Also, the surface treatment is different, as the Ultegra brake calipers uses the better anodising treatment as compared to spray painting for the 105 brake calipers. The spring tension of the Ultegra brake calipers are also adjustable, while the spring tension for the 105 brake calipers are not. Appearance wise, the Ultegra brake calipers look more refined with the use of more recessed bolts and nuts that costs more to produce.

You will find that this concept applies to most of the components in the groupset, such as the shifters, rear derailleur or front derailleur. The performance of Ultegra and 105 are quite similar, with the Ultegra components having the advantage in poor riding conditions.

Thursday, January 8, 2015

Merida Scultura 5000: Lightweight Performance with Ultegra Groupset

After many rounds of upgrading, my Merida Scultura 5000 road bike has been fully upgraded! Many of the parts and components have been upgraded to Ultegra or Dura-Ace level. Here is a summary of the upgrades and the differences. The weight savings and cost of the upgrade have also been included wherever appropriate.

Cassette:
Original: Shimano 105 5800 11 Speed 11-28T Cassette
New: Shimano Ultegra 6800 11 Speed 11-28T Cassette
Weight Savings: 28 grams
Cost: ~$60 from CRC

This was one of the first upgrades that I did on my Merida road bike. Performance wise, there is no noticeable difference in shifting quality. However, the Ultegra cassette is lighter by a bit. For more details please refer to the blog post.

Shimano Ultegra 6800 11 Speed 11-28T Cassette

Parts of the Ultegra 6800 cassette

Bottom Bracket:
Original: Shimano Tiagra 4600 Hollowtech II BB
New: Shimano Dura-Ace 9000 Hollowtech II BB
Weight Savings: 26 grams
Cost: ~$40 from CRC

This is one of the components where I decided to get Dura-Ace level, since it is still affordable. It is smoother than the original BB, giving a slight performance improvement. More details and pictures at the blog post.

Shimano Dura-Ace 9000 Hollowtech II BB

Smaller Dura-Ace 9000 BB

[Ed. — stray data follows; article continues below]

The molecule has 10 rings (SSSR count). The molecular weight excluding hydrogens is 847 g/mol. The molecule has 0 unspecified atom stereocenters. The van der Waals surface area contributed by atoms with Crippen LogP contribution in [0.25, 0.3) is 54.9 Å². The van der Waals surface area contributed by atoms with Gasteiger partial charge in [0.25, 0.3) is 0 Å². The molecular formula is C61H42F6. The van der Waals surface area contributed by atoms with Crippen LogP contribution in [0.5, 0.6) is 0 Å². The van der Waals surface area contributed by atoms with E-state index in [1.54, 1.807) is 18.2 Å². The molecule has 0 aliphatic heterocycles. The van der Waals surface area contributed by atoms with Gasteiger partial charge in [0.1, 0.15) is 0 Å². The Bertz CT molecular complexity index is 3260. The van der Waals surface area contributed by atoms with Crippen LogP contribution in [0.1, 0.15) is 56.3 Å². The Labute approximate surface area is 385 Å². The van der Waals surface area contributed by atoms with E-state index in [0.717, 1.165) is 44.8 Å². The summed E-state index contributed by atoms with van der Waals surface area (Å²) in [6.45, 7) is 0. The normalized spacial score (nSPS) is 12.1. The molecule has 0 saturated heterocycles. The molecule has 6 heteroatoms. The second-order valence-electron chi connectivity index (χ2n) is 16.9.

Chain:
Original: Shimano 105 5800 11 Speed Chain
New: Shimano Dura-Ace 9000 11 Speed chain
Weight Savings: Unknown, did not measure
Cost: $50 from CRC

All my bikes use Dura-Ace chains, either of the 10 speed 7900 series or 11 speed 9000 series. This is because they are affordable and are fully nickel plated for good rust resistance. Major advantage over the Shimano 105 chain is rust resistance.

Shimano Dura-Ace 9000 11 Speed chain

Dura-Ace 9000 11 speed chain

Crankset:
Original: Shimano Non Series FC-RS500 11 Speed 50/34T Crankset
New: Shimano Ultegra 6800 11 Speed 50/34T Crankset
Weight Savings: 119 grams
Cost: $220 from CRC

This is a major upgrade as this is a relatively expensive part to upgrade. There is also quite a bit of weight savings to be gained here, along with the improved appearance of the 4 arm crankset. Crankarm stiffness has been improved compared to the original crankset. Lots more pictures and comparisons at the blog post.

Shimano Ultegra 6800 11 Speed 50/34T Crankset

Shimano Ultegra 6800 Crankset

Brake Calipers:
Original: Merida Pro Brake Calipers
New: Shimano Ultegra 6800 Brake Calipers
Weight Difference: Heavier by 11 grams
Cost: $130 from CRC

This upgrade made a lot of difference to the braking feel of this bike. Along with the polymer brake cables and SwissStop brake pads, the braking performance has been greatly improved, along with the smoothness of the braking action. Although there is a slight weight penalty, it is definitely worth it due to the greatly improved braking power. Read the original blog post for all the improvements that you can make to your brakes.

Shimano Ultegra 6800 Brake Calipers

Ultegra 6800 Brake Calipers

Wheelset:
Original: Merida Comp 24 Wheelset
New: Shimano Ultegra 6800 11 Speed Wheelset
Weight Savings: 480 grams
Cost: $380 from CRC

The most significant part of this upgrade is the huge difference in weight. 480 grams has been saved just by changing the stock wheelset to this affordable Ultegra wheelset. Acceleration has also improved with the use of this relatively lightweight wheelset. Find out the differences between the original and new wheelset at the other blog post.

Shimano Ultegra 6800 11 Speed Wheelset

Comparing the differences between the old and new wheels

Tires: